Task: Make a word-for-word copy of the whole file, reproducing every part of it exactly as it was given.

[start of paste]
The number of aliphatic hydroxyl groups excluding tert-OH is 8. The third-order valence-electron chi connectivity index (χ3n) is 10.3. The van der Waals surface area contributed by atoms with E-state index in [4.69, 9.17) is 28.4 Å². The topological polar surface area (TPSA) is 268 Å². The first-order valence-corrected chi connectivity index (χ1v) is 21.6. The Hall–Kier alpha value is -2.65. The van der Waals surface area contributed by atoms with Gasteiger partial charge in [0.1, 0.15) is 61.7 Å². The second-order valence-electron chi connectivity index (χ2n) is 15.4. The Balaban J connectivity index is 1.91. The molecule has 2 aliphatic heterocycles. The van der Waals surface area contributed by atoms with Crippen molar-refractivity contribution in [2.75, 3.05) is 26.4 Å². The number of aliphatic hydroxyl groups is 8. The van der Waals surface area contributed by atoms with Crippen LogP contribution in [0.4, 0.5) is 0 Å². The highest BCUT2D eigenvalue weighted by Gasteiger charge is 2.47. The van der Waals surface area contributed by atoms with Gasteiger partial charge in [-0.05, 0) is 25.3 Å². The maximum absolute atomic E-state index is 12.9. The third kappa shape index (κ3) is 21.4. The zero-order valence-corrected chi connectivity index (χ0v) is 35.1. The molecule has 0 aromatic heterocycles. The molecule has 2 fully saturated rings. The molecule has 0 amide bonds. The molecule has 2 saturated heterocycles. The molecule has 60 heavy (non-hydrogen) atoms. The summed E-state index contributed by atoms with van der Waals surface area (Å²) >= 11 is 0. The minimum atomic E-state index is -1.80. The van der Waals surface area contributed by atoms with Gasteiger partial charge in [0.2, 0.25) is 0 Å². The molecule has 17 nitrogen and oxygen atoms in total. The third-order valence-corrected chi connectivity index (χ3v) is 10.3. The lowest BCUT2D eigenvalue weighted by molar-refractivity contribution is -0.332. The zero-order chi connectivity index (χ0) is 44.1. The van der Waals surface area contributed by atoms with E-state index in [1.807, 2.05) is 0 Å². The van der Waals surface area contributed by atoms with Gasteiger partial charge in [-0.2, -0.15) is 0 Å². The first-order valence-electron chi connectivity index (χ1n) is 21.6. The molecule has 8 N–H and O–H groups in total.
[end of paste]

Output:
The number of aliphatic hydroxyl groups excluding tert-OH is 8. The third-order valence-electron chi connectivity index (χ3n) is 10.3. The van der Waals surface area contributed by atoms with E-state index in [4.69, 9.17) is 28.4 Å². The topological polar surface area (TPSA) is 268 Å². The first-order valence-corrected chi connectivity index (χ1v) is 21.6. The Hall–Kier alpha value is -2.65. The van der Waals surface area contributed by atoms with Gasteiger partial charge in [0.1, 0.15) is 61.7 Å². The second-order valence-electron chi connectivity index (χ2n) is 15.4. The Balaban J connectivity index is 1.91. The molecule has 2 aliphatic heterocycles. The van der Waals surface area contributed by atoms with Crippen molar-refractivity contribution in [2.75, 3.05) is 26.4 Å². The number of aliphatic hydroxyl groups is 8. The van der Waals surface area contributed by atoms with Crippen LogP contribution in [0.4, 0.5) is 0 Å². The highest BCUT2D eigenvalue weighted by Gasteiger charge is 2.47. The van der Waals surface area contributed by atoms with Gasteiger partial charge in [-0.05, 0) is 25.3 Å². The maximum absolute atomic E-state index is 12.9. The third kappa shape index (κ3) is 21.4. The zero-order valence-corrected chi connectivity index (χ0v) is 35.1. The molecule has 0 aromatic heterocycles. The molecule has 2 fully saturated rings. The molecule has 0 amide bonds. The molecule has 2 saturated heterocycles. The molecule has 60 heavy (non-hydrogen) atoms. The summed E-state index contributed by atoms with van der Waals surface area (Å²) >= 11 is 0. The minimum atomic E-state index is -1.80. The van der Waals surface area contributed by atoms with Gasteiger partial charge in [0.2, 0.25) is 0 Å². The molecule has 17 nitrogen and oxygen atoms in total. The third-order valence-corrected chi connectivity index (χ3v) is 10.3. The lowest BCUT2D eigenvalue weighted by molar-refractivity contribution is -0.332. The zero-order chi connectivity index (χ0) is 44.1. The van der Waals surface area contributed by atoms with E-state index in [1.807, 2.05) is 0 Å². The van der Waals surface area contributed by atoms with Gasteiger partial charge in [-0.2, -0.15) is 0 Å². The first-order valence-electron chi connectivity index (χ1n) is 21.6. The molecule has 8 N–H and O–H groups in total.